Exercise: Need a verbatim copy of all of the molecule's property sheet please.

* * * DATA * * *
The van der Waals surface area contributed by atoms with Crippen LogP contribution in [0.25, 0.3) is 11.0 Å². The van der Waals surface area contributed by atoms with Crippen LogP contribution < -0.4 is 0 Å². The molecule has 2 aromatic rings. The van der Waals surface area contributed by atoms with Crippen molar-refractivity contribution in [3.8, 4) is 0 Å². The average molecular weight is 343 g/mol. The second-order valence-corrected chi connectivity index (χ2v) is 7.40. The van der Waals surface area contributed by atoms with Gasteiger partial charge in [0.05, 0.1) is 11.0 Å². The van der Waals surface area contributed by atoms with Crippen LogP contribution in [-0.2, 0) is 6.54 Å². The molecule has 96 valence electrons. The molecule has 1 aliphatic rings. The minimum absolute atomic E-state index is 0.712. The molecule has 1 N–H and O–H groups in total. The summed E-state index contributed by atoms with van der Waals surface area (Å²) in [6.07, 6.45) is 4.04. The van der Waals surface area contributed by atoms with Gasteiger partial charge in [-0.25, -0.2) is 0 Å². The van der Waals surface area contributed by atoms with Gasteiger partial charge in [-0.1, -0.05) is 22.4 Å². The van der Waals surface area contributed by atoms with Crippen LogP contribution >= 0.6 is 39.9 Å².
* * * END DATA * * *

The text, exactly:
The van der Waals surface area contributed by atoms with Crippen LogP contribution in [0.25, 0.3) is 11.0 Å². The van der Waals surface area contributed by atoms with Crippen LogP contribution < -0.4 is 0 Å². The molecule has 2 aromatic rings. The van der Waals surface area contributed by atoms with Crippen molar-refractivity contribution in [3.8, 4) is 0 Å². The average molecular weight is 343 g/mol. The second-order valence-corrected chi connectivity index (χ2v) is 7.40. The van der Waals surface area contributed by atoms with Gasteiger partial charge in [0.05, 0.1) is 11.0 Å². The van der Waals surface area contributed by atoms with Crippen LogP contribution in [-0.2, 0) is 6.54 Å². The molecule has 96 valence electrons. The molecule has 1 aliphatic rings. The minimum absolute atomic E-state index is 0.712. The molecule has 1 N–H and O–H groups in total. The summed E-state index contributed by atoms with van der Waals surface area (Å²) in [6.07, 6.45) is 4.04. The van der Waals surface area contributed by atoms with Gasteiger partial charge in [-0.25, -0.2) is 0 Å². The van der Waals surface area contributed by atoms with Gasteiger partial charge in [-0.1, -0.05) is 22.4 Å². The van der Waals surface area contributed by atoms with Crippen LogP contribution >= 0.6 is 39.9 Å².